Things are different. I've disposed of so much stuff throughout my life. Some I regret, the irreplaceable stuff – music I wrote as a kid – but on the whole I've never been what you'd call a materialist which is why, when it came to emptying my parents house, there was nothing to deal with; my mum had gradually taken care of it herself; pretty much all she had in her wardrobe was the dress she wanted to be buried in.

I especially liked your lines:

some days you take it one day at a time
or one drawer at a time

I get that.

3:17 PM  
Blogger Will said...

You're providing more inspiring examples in how to live (rather than how to just be alive). What next, indeed.

The last piano podcast was sublime, by the way.

4:48 PM  
Anonymous suzanne said...

your situation with your parents
mirrors almost completely
the one I had with mine, except it was mother who had the cancer
and died first and my father who had TIA's which rendered him mentally as lost
as Alzheimer's does
that was

He died within 6 months of her death
that was in 1993-94
so long ago now!

I wish you the very greatest f adventures ahead
love, peace
and excitement

10:18 PM  
Blogger Art Durkee said...

Suzanne, thanks for your comments. It's nice to know someone in a parallel position has gone on and is thriving artistically. It gives me perspective on what will happen, when this whole period is behind me.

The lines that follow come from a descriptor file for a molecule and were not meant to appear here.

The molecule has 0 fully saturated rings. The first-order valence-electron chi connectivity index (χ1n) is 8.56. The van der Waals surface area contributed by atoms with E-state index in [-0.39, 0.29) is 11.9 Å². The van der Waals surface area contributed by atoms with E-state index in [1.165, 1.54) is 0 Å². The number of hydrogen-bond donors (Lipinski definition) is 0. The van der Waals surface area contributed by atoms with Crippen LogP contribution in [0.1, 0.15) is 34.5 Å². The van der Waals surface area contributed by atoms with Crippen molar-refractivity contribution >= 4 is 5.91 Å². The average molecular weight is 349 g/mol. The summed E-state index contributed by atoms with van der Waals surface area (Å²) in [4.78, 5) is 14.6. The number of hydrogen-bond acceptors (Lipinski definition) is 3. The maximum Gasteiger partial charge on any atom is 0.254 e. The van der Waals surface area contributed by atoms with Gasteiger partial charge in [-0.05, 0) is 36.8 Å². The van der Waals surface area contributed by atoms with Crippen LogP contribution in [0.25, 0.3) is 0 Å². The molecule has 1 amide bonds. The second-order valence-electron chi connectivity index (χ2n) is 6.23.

Will, as always nice to see you! Thanks for the thoughts, and I'm glad you liked that latest piano piece. It's turning into an actual piece. Now that we're almost completely moved out of the house, I can get back to recording on Mom's piano, in the now-empty house, as I have several more pieces I want to get down before the piano gets moved.

Jim, thanks for the comments. You're lucky there wasn't a whole lot of material stuff to have to deal with; it's good your Mom took care of most of it already.

I still feel the presence of my Mom and Dad sometimes. I can tell when Dad is laughing at me, for something absurd happening that he would have really enjoyed. They're never really gone, certainly not as long as I remember them. Our relationship has changed significantly, though.

5:23 PM